Public Health Post informs and inflects the broader conversation on health and social justice. It is based at Boston University School of Public Health.

Every day we feature new articles about the state of the health of the population. We invite policymakers, journalists, academics, and practitioners to share their work in ways that can influence health on a local, national, and global scale. Our editors, working with graduate student Public Health Post Fellows, present health statistics, research summaries, interviews with important health thinkers, and easy-to-understand data graphics to start new conversations about health and social justice. We join and drive the national dialogue on public health.

Want to be a PHP guest author? Send your pitch to Mallory Bersi, Managing Editor, at mbersi@bu.edu.

Want to be a Public Health Post Fellow? Learn more on the Fellowship page.

Want to know more? Email Mallory Bersi, Managing Editor, at mbersi@bu.edu.

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Caroline Dignard

Caroline Dignard is an MPH candidate at Boston University School of Public Health focusing on health policy, epidemiology, and biostatistics. She cares deeply about using data-informed health policy to improve health outcomes. Caroline is interested in improving healthcare accessibility, environmental justice, LGBTQ+ health, and Indigenous rights. In her free time, she loves listening to podcasts, bouldering (along with playing any and all sports), and cooking with her friends.

Sean Hagan

Sean Hagan is an MPH candidate at Boston University School of Public Health with a focus on health policy. His diverse interests in health care and public health have been informed in part by his experiences conducting clinical research in emergency medicine at Brigham and Women’s Hospital and health services research in pediatric neurology at Boston Medical Center. Sean has also enjoyed meaningful volunteer experiences as a 988 crisis counselor and afterschool tutor for Boston Public School students. He also enjoys lots of clichéd hobbies.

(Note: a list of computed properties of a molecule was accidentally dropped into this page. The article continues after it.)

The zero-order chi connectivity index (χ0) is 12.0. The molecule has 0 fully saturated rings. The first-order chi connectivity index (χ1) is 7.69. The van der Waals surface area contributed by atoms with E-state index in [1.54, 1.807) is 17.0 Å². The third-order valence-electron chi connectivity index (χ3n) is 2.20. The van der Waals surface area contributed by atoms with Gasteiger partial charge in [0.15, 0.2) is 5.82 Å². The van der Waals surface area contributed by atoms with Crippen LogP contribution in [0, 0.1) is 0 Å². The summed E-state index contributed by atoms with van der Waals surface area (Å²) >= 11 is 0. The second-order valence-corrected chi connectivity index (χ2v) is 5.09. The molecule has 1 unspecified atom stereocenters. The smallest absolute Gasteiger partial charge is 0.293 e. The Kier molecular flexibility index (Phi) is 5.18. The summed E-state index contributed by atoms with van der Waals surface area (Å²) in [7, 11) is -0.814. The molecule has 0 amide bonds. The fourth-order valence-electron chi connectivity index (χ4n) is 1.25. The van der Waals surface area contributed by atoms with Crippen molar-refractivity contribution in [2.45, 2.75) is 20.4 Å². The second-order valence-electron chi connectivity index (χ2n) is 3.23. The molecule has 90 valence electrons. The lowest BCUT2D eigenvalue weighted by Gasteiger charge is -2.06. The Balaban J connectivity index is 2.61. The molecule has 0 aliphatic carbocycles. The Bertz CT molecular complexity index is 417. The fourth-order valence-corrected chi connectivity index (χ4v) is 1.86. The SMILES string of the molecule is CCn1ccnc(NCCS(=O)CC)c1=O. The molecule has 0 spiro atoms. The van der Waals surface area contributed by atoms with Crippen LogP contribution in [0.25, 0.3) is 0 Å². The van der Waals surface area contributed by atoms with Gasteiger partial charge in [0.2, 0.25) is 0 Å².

Adna Jaganjac

Adna Jaganjac is an MPH candidate at Boston University School of Public Health focusing on healthcare management and mental health. She is interested in improving quality and equity within healthcare delivery systems and increasing literacy around mental health. In her free time, she enjoys reading and writing, rock climbing, and traveling.

Kara Schmidt

Kara Schmidt is an MPH candidate at Boston University School of Public Health studying epidemiology and biostatistics with a concentration in social justice and human rights. She is interested in how health is viewed across different cultures and how these views effect policy and programming implementation. She is most passionate about Indigenous rights, and she hopes to continue to research health inequity within Indigenous populations. Kara unwinds by catching up on her favorite shows on Netflix or spoiling her cat named Shark.

Mallory Bersi

Managing Editor

Mallory Bersi joined Public Health Post after several years of working in public health communications. She received her MPH from Boston University School of Public Health with a focus in health communication and promotion and maternal and child health. When she is not getting lost in a good book or (overly) invested in TV characters, you can find her experimenting with new recipes in the kitchen.

Jennifer Beard

Associate Editor

Jennifer Beard, PhD, MA, MPH, is a Clinical Associate Professor in the Department of Global Health. She was a co-principal investigator for the multi-study Ghana Operations Research for Key Populations project. The nine qualitative studies focused on the HIV prevention and other needs of young female sex workers and their intimate partners, prisoners, men who have sex with men, post-secondary female students, women who work in bars, people who inject drugs, and people living with HIV at risk of dropping out of antiretroviral therapy.

Michael Stein

Executive Editor

Michael Stein is the chair of the Department of Health Law, Policy & Management at Boston University School of Public Health, executive editor of Public Health Post, and author most recently of the books, Me vs Us: A Health Divided, and Accidental Kindness: A Doctor’s Notes on Empathy. He and Sandro Galea have a new book, The Turning Point: Reflections on a Pandemic, coming out in March 2024. He is a physician and health services researcher who is an international authority on the intersection of primary care, mental health, and substance use disorders.

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